The Legal Progress of Aid in Dying

Does an Election in Vermont Suggest a Changing Political Reality?

There are a handful of issues in American politics that consistently enflame passions, aggravate divisions, and defy solutions. Debates over the death penalty, abortion, and Second Amendment protection call into question our basic understanding of life and its relation to the state. Opponents can be as vociferous as supporters, and vital economic questions are often pitted against cherished perceptions of societal responsibility. End-of-life planning, and especially physician assisted aid-in-dying (PAD), falls firmly into this category. Periodic media frenzies, such as that surrounding Terri Schiavo’s vegetative coma, continue to highlight the complexity and virulence of Americans’ feelings regarding this topic. Still, the trajectory thus far for physician assisted aid-in-dying appears to lead towards increased understanding, openness, and, recently, legalization.

During the last two decades, a growing number of bills addressing PAD have gone to the vote, with varying levels of electoral success and judicial acceptance. Though there are records of aid-in-dying congressional debates dating back as far as 1906, the first significant, successful legalization came through Oregon’s Ballot Measure 16 in 1996, resulting in the Death with Dignity Act (DWD). Since then, Oregon’s DWD has withstood a number of legal and electoral challenges, and has proven durable both in public opinion and constitutionality. Perhaps, thanks to the Schiavo case and the universal healthcare debate, recent years have seen renewed legislative interest in aid-in-dying. In 2008 the state of Washington passed Initiative 1000, enacting a DWD act closely modeled on Oregon’s. In December of 2009, Montana legalized PAD through the Baxter vs. Montana trial court decision (though its state constitution has yet to explicitly protect this decision).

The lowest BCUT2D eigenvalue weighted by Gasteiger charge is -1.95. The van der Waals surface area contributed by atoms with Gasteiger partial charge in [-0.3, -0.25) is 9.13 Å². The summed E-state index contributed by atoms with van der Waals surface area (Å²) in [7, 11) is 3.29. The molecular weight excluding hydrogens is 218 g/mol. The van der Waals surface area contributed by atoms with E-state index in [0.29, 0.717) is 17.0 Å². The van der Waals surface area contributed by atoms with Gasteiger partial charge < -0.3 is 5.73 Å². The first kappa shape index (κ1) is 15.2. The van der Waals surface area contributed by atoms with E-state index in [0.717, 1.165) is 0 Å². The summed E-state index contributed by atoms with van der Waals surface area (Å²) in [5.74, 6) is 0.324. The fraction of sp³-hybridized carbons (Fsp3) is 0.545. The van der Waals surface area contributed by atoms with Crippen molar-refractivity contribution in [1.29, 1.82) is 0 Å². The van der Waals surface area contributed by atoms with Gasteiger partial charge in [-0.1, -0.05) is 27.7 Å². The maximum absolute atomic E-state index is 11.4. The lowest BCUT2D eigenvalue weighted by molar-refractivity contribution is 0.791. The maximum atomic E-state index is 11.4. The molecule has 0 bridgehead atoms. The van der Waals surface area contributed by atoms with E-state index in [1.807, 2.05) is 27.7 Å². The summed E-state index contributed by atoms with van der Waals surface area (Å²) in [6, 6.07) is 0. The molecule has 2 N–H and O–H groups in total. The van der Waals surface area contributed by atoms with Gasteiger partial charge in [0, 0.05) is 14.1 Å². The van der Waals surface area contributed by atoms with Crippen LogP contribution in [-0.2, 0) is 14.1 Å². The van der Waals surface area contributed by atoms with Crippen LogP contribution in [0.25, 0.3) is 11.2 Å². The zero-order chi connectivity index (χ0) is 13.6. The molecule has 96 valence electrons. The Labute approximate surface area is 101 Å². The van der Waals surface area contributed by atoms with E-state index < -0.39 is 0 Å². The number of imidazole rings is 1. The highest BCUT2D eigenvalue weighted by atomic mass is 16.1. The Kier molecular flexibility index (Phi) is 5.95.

As in other divisive debates, nuance of language has proven to be a key factor: Oregon’s Measure 16 effectively replaced the term “physician-assisted suicide,” with “physician-assisted dying,” changing the dynamic of the discussion completely. The word “suicide” speaks to a depressive or unsound mental state, to a person perhaps temporarily unable to make an informed, dispassionate decision of such import. Assisted dying, on the other hand, refers strictly to a person thinking sensibly and coherently. Physician-assisted euthanasia is likewise distinct, and remains illegal in all states, as this implies a doctor applying the fatal substances. Physician-assisted death must be self-administered; furthermore, two physicians need to confirm the patient’s terminal illness, an independent third party must back the patient’s wishes, and the patient must orally re-affirm the decision after a 15-day waiting period, and then again in writing. There’s no denying that the aid-in-dying debate has come a long way since the antics of Dr. Jack Kevorkian.

In 2010 a candidate for national office for the first time converted the aid-in-dying debate to electoral success. Democrat Peter Shumlin won Vermont’s governor’s race while loudly proclaiming his support for patients’ end of life rights. Upon assuming office, Mr. Shumlin proposed Vermont’s House Bill 44, modeled closely on Oregon’s Ballot Measure 16, saying that he “would like to be the governor that gets to sign it into law.” Should it pass the state senate, that would make Vermont the fourth state to have legalized some form of physician assisted dying, and three of them have done so within the last three years.

Of course, it is too early to say whether physician assisted dying has reached a political turning point, but it appears that the discussion has begun in earnest.

[This article was originally written for SevenPonds, and cannot be reproduced without permission. Thank you.]

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